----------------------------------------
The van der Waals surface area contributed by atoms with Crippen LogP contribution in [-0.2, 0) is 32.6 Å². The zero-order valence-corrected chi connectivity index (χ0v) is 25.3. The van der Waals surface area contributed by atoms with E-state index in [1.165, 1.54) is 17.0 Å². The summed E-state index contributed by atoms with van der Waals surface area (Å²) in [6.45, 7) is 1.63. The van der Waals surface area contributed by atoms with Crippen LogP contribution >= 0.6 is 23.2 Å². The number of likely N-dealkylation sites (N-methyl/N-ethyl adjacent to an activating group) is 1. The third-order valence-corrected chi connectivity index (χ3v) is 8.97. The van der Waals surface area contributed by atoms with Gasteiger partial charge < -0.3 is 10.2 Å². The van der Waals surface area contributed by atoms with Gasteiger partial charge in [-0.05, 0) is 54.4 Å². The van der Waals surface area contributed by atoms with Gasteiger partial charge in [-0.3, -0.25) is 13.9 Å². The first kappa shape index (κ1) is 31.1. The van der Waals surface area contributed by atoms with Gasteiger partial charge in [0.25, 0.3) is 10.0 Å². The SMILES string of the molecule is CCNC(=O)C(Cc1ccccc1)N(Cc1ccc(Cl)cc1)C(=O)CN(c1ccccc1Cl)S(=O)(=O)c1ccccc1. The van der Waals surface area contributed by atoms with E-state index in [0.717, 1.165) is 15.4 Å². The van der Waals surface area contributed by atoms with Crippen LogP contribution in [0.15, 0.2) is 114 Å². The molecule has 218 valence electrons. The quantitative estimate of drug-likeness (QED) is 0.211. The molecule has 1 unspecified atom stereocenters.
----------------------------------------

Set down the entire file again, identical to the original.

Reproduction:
The van der Waals surface area contributed by atoms with Crippen LogP contribution in [-0.2, 0) is 32.6 Å². The zero-order valence-corrected chi connectivity index (χ0v) is 25.3. The van der Waals surface area contributed by atoms with E-state index in [1.165, 1.54) is 17.0 Å². The summed E-state index contributed by atoms with van der Waals surface area (Å²) in [6.45, 7) is 1.63. The van der Waals surface area contributed by atoms with Crippen LogP contribution >= 0.6 is 23.2 Å². The number of likely N-dealkylation sites (N-methyl/N-ethyl adjacent to an activating group) is 1. The third-order valence-corrected chi connectivity index (χ3v) is 8.97. The van der Waals surface area contributed by atoms with Gasteiger partial charge < -0.3 is 10.2 Å². The van der Waals surface area contributed by atoms with Gasteiger partial charge in [-0.05, 0) is 54.4 Å². The van der Waals surface area contributed by atoms with Gasteiger partial charge in [-0.3, -0.25) is 13.9 Å². The first kappa shape index (κ1) is 31.1. The van der Waals surface area contributed by atoms with Gasteiger partial charge in [0.25, 0.3) is 10.0 Å². The SMILES string of the molecule is CCNC(=O)C(Cc1ccccc1)N(Cc1ccc(Cl)cc1)C(=O)CN(c1ccccc1Cl)S(=O)(=O)c1ccccc1. The van der Waals surface area contributed by atoms with E-state index in [0.717, 1.165) is 15.4 Å². The van der Waals surface area contributed by atoms with Crippen LogP contribution in [0.15, 0.2) is 114 Å². The molecule has 218 valence electrons. The quantitative estimate of drug-likeness (QED) is 0.211. The molecule has 1 unspecified atom stereocenters.